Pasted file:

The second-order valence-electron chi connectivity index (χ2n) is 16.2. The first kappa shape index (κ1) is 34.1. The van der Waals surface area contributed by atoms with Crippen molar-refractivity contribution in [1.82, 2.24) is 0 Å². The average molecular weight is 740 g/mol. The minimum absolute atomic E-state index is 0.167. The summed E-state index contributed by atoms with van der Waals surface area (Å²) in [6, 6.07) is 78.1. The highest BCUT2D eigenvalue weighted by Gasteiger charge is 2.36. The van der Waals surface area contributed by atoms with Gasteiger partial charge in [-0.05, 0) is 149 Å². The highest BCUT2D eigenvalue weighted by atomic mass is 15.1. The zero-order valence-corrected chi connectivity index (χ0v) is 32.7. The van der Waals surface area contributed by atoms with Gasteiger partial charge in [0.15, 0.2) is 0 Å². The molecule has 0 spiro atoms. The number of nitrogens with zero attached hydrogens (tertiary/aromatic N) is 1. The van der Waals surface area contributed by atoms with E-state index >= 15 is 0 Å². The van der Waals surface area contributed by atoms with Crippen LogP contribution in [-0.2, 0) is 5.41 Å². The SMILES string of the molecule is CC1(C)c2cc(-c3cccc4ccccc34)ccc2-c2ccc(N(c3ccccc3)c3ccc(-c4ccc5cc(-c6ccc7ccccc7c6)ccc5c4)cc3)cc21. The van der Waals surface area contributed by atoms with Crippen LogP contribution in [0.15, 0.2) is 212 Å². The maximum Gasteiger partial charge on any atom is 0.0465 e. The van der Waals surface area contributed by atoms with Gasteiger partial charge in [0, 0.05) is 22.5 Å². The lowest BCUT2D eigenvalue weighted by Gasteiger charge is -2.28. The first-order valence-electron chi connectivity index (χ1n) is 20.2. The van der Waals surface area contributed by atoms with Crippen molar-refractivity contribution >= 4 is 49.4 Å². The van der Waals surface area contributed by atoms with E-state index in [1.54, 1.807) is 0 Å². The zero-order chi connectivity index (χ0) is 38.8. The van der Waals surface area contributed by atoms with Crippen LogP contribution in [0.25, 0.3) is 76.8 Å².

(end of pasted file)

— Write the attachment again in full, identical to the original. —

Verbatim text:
The second-order valence-electron chi connectivity index (χ2n) is 16.2. The first kappa shape index (κ1) is 34.1. The van der Waals surface area contributed by atoms with Crippen molar-refractivity contribution in [1.82, 2.24) is 0 Å². The average molecular weight is 740 g/mol. The minimum absolute atomic E-state index is 0.167. The summed E-state index contributed by atoms with van der Waals surface area (Å²) in [6, 6.07) is 78.1. The highest BCUT2D eigenvalue weighted by Gasteiger charge is 2.36. The van der Waals surface area contributed by atoms with Gasteiger partial charge in [-0.05, 0) is 149 Å². The highest BCUT2D eigenvalue weighted by atomic mass is 15.1. The zero-order valence-corrected chi connectivity index (χ0v) is 32.7. The van der Waals surface area contributed by atoms with Gasteiger partial charge in [0.15, 0.2) is 0 Å². The molecule has 0 spiro atoms. The number of nitrogens with zero attached hydrogens (tertiary/aromatic N) is 1. The van der Waals surface area contributed by atoms with E-state index >= 15 is 0 Å². The van der Waals surface area contributed by atoms with Crippen LogP contribution in [-0.2, 0) is 5.41 Å². The SMILES string of the molecule is CC1(C)c2cc(-c3cccc4ccccc34)ccc2-c2ccc(N(c3ccccc3)c3ccc(-c4ccc5cc(-c6ccc7ccccc7c6)ccc5c4)cc3)cc21. The van der Waals surface area contributed by atoms with Crippen LogP contribution in [0.15, 0.2) is 212 Å². The maximum Gasteiger partial charge on any atom is 0.0465 e. The van der Waals surface area contributed by atoms with Gasteiger partial charge in [0, 0.05) is 22.5 Å². The lowest BCUT2D eigenvalue weighted by Gasteiger charge is -2.28. The first-order valence-electron chi connectivity index (χ1n) is 20.2. The van der Waals surface area contributed by atoms with Crippen molar-refractivity contribution >= 4 is 49.4 Å². The van der Waals surface area contributed by atoms with E-state index in [1.54, 1.807) is 0 Å². The zero-order chi connectivity index (χ0) is 38.8. The van der Waals surface area contributed by atoms with Crippen LogP contribution in [0.25, 0.3) is 76.8 Å².